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  • At first glance, three year old Maya appears to be a perfectly normal little girl.

  • She's confident, cheerful, and mischievous.

  • But when people spend time with her, they realize something's missing.

  • "Maya, can you tell me how old you are and where you're from?"

  • Her voice, Maya, has selective mutism.

  • Maya can speak, but in front of most people, she chooses not to.

  • "Would you like *food*?"

  • Instead, she resorts to noises and gestures to communicate.

  • *child speaks in home video*

  • "I think she started being selectively mute about a year ago."

  • "She stopped talking to people that were acquaintances of ours."

  • "If we bumped into people in the supermarket or wherever, she would just go quiet."

  • "Then, close friends she's just suddenly stopped talking to."

  • "And then within the last four months, she's stopped talking to grandparents...um...in fact, everyone."

  • "You're not gonna do Hickory Dickory Dock with me?"

  • *child shakes head, makes noise*

  • "Why not? Would you like to go home?"

  • *child nods*

  • What's baffled Maya's parents is that when she's on her own,

  • with her immediate family, not only does she talk,

  • but she's an extremely confident and chatty little girl.

  • Brother: "Hello Maya, what are you?"

  • "I...I'm...I'm a elephant!"

  • Brother: "Is it fun to be a elephant?"

  • "Yes! Look at this trunk!"

  • "I find it very upsetting. It's like people look her and think, 'Well, can't she talk?'"

  • "Yeah, she can."

  • "They don't see it. They just see this child that says nothing."

  • "Or grunts." "Or grunts."

  • "And uh...and that has been frustrating."

  • "What are you looking for?"

  • *child points and makes noise*

  • "A bear, that's right!"

  • "The key factor about selective mutism

  • is that children can speak fully and freely in one situation,

  • *elephant noise* Maya: "That sound like my elephant!"

  • but not in others."

  • "How come Beauty's wearing a blue dress?"

  • "Selective mutism has been thought of as being a phobia

  • uh...and the child has acute anxiety about the expectation to talk."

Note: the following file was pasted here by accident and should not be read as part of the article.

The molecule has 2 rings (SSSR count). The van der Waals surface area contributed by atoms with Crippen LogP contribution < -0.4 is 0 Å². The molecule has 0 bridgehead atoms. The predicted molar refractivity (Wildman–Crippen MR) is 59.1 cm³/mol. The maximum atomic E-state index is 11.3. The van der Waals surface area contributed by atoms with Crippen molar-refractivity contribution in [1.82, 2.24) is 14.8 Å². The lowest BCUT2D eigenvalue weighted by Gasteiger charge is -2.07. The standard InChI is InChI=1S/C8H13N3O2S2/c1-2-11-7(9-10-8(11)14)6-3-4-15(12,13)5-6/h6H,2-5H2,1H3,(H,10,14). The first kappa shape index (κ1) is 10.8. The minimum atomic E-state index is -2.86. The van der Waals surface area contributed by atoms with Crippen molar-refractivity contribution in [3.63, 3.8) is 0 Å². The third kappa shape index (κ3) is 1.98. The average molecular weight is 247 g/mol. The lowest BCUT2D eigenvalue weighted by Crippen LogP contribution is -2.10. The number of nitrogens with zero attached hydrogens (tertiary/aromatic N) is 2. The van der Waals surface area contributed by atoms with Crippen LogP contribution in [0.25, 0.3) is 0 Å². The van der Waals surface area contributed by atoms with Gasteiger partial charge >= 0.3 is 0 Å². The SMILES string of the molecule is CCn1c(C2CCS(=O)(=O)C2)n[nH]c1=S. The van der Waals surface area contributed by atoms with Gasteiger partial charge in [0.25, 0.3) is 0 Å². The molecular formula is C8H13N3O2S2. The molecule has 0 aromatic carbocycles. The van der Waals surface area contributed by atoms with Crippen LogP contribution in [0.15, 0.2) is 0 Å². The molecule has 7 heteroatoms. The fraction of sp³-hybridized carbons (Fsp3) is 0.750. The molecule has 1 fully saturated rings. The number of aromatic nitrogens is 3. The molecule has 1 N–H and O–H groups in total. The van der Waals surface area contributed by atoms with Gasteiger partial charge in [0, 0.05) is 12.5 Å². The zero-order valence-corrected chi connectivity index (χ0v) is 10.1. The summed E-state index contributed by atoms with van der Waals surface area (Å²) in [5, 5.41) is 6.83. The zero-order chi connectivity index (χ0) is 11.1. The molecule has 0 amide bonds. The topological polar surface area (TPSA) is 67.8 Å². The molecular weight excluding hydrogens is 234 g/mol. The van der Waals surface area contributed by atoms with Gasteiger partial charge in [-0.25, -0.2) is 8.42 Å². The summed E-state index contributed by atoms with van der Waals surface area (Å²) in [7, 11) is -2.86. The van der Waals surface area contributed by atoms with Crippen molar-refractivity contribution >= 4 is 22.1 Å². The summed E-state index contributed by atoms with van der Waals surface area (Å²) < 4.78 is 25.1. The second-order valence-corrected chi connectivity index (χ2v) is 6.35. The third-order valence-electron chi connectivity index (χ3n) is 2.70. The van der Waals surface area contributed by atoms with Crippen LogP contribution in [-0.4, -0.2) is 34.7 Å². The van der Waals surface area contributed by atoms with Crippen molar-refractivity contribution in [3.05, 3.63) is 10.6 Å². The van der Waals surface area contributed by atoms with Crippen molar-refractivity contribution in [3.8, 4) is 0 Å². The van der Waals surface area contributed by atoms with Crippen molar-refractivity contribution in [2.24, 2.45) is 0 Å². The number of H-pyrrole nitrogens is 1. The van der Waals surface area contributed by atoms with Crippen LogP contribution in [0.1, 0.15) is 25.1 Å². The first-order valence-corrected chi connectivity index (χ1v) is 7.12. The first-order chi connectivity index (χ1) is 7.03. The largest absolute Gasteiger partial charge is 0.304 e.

• When there's no expectation to talk during the car journey Maya is extremely chatty and verbal.

  • Maya: "When I grow up I want to be Cinderella and the toothfairy!"

  • "Do you?"

  • "Yes!"

  • Until she realizes that she's arrived at a family friend's home.

  • "We're at Auntie Jennings." "We are at Auntie Jennings."

  • And at that moment, she completely shuts down and becomes silent.

  • "When they're out and about they're constantly on their guard,

  • looking, you can see the sort of watchful, wary looks that they have."

  • "Wondering if people are going to expect them to talk."

  • "Or put demands on them to talk."

  • "So what else are you going to do on your birthday?"

  • "What else are you going to do on your birthday?"

  • "It doesn't make sense to me. I can't make sense of her having this condition."

  • "You used to talk, didn't you?"

  • "shhhhhhhhhhhhh"

  • "Why are we saying 'shhhh' ?"

  • "You have to be quiet!"

  • "I have no idea how the next few years are going to be."

  • "What I'm concerned about is getting the right treatment for her."

  • "Do you think now that you'd like to talk to all these people?"

  • "No."

  • "No?"

  • "Because I just don't know how to talk to all my people."

  • While Maya's parents continue in their search for treatment,

  • another family, who knows exactly what they're going through, are the Hancocks.

  • Their daughter, Luisa, was selectively mute between the ages of 3 and 5.

  • "Towards the age of 3, I realized that something wasn't quite right."

  • "As soon as she went into a group situation with friends, she would remain silent."

  • After extensive research, the couple found Alison Wintgen's Selective Mutism Resource Manual invaluable.

  • "It's helpful to avoid eye contact, which is rather different from how you would normally talk to a child who has difficulty talking."

  • "And to avoid asking them questions."

  • "It's very helpful if people offer a selectively mute child the opportunity to speak but not the expectation to speak."

  • "Sometimes when I'm talking to selectively mute children, I say

  • 'Ooh, I wonder if you might be somebody who likes drawing,

  • or perhaps you'd prefer to do building.'"

  • "But I'm not expecting them to answer."

  • "But they just might."

  • It took 2 1/2 years before Luisa's mom finally noticed that her daughter

  • was starting to show signs of improvement.

  • "It was a real breakthrough. It happened to be on a playdate.

  • We had one of Luisa's friends just around to play as you do

  • and she'd shut the door behind her, which is not unusual

  • And I was downstairs and all of a sudden I thought, 'I'm sure I can hear two voices up there.'

  • I went upstairs. That's Luisa speaking.

  • She's talking to her friend.

  • And for me that was quite an emotional moment."

  • Luisa's journey is testimony that with hard work and support,

  • this unusual condition can be overcome.

  • "I can't imagine to stop talking now."

  • "As I am now a chatterbox, so I just knew I would start talking again."

At first glance, three year old Maya appears to be a perfectly normal little girl.

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B1 中級 澳洲腔

今天早上的選擇性突變症 (This Morning Selective Mutism)

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    Liao   發佈於 2021 年 01 月 14 日
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